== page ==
Before you read my post, click below to have a peek at a cartoon that illustrates the cumulative effect of privilege…
Joyce Bell’s letter in the Guardian this week reminded me of my speech two years ago at the Oxford Union when I was asked to speak in support of the motion, “This House Believes That Private Schools Do More Harm Than Good”.
The impact of private schools is very similar to the impact of grammar schools. What I said in that most famous of debating chambers resonates loudly this week…
In June 2014 my argument was crafted to support the motion provocativelywhat better place that the Oxford Union to challenge the nation’s ruling classes?

The Oxford Union Debate, 12 June 2014

This House Believes That Private Schools Do More Harm Than Good

Thank you Mr President for inviting me to debate an issue that is very close to my heart.
Private schools produce some wonderful people and truly great leaders. That’s not for debate. And those great figures have contributed a huge amount of good to this country. Of course they have. It would be silly to say anything to the contrary. One of the greatest leaders the world has ever known, Winston Churchill, went to Harrow. Wellington and Gladstone – both Old Etonians.
Even if you just take York, my home city, the roll call is pretty impressive – Christopher Hill, Joseph Rowntree, Judy Dench and Margaret Drabble: all alumni of York’s private schools.
But, the debate tonight is not whether Private schools do good, it’s whether they do more harm than good.
And I would argue that private education has a profoundly harmful effect upon our country. The rich are getting richer and the poor are getting poorer and the private school system contributes significantly to our nation’s growing inequality.
At a basic level, parents believe they are buying an advantage for their children in sending them to a private school. They believe that smaller class sizes, more diverse subjects, wider learning experiences: all these factors will help their children get ahead.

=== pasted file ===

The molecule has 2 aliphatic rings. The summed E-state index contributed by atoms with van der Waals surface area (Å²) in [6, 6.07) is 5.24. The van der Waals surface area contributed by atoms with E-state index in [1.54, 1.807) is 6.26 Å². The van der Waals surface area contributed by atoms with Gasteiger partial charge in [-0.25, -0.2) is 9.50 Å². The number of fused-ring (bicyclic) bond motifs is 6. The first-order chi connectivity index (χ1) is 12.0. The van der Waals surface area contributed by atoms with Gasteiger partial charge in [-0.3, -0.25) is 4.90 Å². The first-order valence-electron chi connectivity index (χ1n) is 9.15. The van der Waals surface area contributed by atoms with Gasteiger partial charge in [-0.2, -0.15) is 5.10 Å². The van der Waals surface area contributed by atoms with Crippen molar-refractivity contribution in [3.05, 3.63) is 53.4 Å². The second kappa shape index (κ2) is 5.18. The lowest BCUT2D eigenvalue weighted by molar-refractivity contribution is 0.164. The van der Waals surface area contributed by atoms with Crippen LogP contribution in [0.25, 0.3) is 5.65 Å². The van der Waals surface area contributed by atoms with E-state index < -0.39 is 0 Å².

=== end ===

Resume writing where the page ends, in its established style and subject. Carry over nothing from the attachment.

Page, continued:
And in terms of measures like educational attainment and Oxbridge entrance, the data suggests that they’re getting their money’s-worth.
So, given the critical importance of educational attainment to success in later life, we could have a straightforward debate about whether we want to live in a nation where a small percentage of the very rich can buy a fast track to success that the vast majority of families cannot possibly afford.
The thing is, I believe our system of private education does something more pernicious: it separates a privileged elite from the rest of us, with some devastating consequences.
Of course some state schools are more ‘comprehensive’ than others, but go to any state school and you will find students from a wide-range of socio-economic family backgrounds.
In state schools children grow up alongside fellow pupils who have different social roots. Just by rubbing shoulders with their peers in the lunch queue they learn that our lives vary.
And most importantly, children form friendships across the social divide.
They experience school, in other words, as they will experience life – where our social groups aren’t predetermined by parental income and where society is actively working against segregation rather than instilling it as acceptable.
This experience for children is absolutely critical to developing a society that has the potential to be inclusive, to empathise, to seek fairness.
And the crucial thing is, such a social mix is missing from the leadership elite in our professions. Certainly our judiciary, our legal profession, the media, medicine, the City’s financial institutions, all largely led by people who were privately educated.
Just visit the diversity web site and the very first page reads: A common description of a judicial office-holder is “pale and male” – a white man, probably educated at public school and Oxbridge.
This stranglehold on positions of power has proven extraordinarily hard to break. There is a ‘club’ that exists at the top of many professions, which leads to the continual appointing of “people like us” to senior positions. If you are a state school child, you have to beat extraordinary odds to become, say, a judge.